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July 1982

Co-occurring Ophthalmoplegia and Hemiparesis in a Case of Migraine

Author Affiliations

From the Department of Neurology, The Johns Hopkins Medical Institutes, Baltimore City Hospitals.

Arch Neurol. 1982;39(7):445-446. doi:10.1001/archneur.1982.00510190063023

The characteristics of ophthalmoplegic and hemiplegic migraine have been well described,1-5 but, to our knowledge, the simultaneous occurrence of these two syndromes has not been reported. A case of familial migraine with stupor, internal and external ophthalmoplegia, contralateral hemiplegia, and hypesthesia is presented.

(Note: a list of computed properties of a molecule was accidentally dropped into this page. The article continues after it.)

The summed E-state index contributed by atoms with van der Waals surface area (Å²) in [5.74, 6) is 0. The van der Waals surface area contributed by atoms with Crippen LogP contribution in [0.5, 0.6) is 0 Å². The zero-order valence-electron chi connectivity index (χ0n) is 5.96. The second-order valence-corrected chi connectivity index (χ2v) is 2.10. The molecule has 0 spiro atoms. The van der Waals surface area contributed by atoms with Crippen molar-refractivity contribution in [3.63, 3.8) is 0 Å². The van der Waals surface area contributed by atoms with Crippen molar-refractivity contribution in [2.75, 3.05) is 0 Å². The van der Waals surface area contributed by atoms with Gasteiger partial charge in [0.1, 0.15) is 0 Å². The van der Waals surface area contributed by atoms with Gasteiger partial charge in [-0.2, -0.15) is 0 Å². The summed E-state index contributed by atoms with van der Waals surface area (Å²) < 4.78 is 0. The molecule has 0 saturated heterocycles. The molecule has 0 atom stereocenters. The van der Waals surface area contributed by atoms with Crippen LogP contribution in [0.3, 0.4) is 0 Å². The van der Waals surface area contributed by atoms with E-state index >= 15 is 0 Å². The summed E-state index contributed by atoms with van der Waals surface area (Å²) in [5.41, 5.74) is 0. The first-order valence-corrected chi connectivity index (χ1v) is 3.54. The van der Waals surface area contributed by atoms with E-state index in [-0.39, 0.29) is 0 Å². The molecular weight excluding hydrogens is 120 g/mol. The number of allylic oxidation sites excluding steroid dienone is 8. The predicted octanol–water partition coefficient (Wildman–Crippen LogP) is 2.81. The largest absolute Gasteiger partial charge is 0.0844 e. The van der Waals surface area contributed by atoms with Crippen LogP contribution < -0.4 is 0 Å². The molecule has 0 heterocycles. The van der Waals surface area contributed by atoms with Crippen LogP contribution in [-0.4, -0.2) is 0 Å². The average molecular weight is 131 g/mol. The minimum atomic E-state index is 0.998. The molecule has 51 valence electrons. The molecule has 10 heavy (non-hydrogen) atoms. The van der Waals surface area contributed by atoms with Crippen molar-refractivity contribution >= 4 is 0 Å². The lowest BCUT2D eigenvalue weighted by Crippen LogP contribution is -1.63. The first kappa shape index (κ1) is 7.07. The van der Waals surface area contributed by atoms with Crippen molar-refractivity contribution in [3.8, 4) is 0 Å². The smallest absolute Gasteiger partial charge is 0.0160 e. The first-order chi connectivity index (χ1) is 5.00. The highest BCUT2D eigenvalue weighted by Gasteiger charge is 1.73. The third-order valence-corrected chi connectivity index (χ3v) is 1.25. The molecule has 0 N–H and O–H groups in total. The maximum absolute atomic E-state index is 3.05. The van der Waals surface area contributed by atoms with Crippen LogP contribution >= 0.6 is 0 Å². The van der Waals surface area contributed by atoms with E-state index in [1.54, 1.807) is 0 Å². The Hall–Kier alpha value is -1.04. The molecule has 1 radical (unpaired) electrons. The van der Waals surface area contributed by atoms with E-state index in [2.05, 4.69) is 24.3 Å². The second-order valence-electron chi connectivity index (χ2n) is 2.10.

REPORT OF A CASE  In August 1980, a 20-year-old, righthanded, single man was brought to the Baltimore City Hospital in a stupor. His medical history was remarkable for a right frontal sinus fracture in 1975, treated by open reduction, and an automobile accident in May 1980, with laceration of his liver, which required laparotomy. Both injuries were without neurologic sequels. There were no general medical problems. His 15-year-old brother had occasional right-sided throbbing headaches accompanied by hemiparesis on the left side; examination elsewhere during one of the attacks included a normal EEG and brain scan.The patient had had a three-year history of intermittent, right-sided headaches

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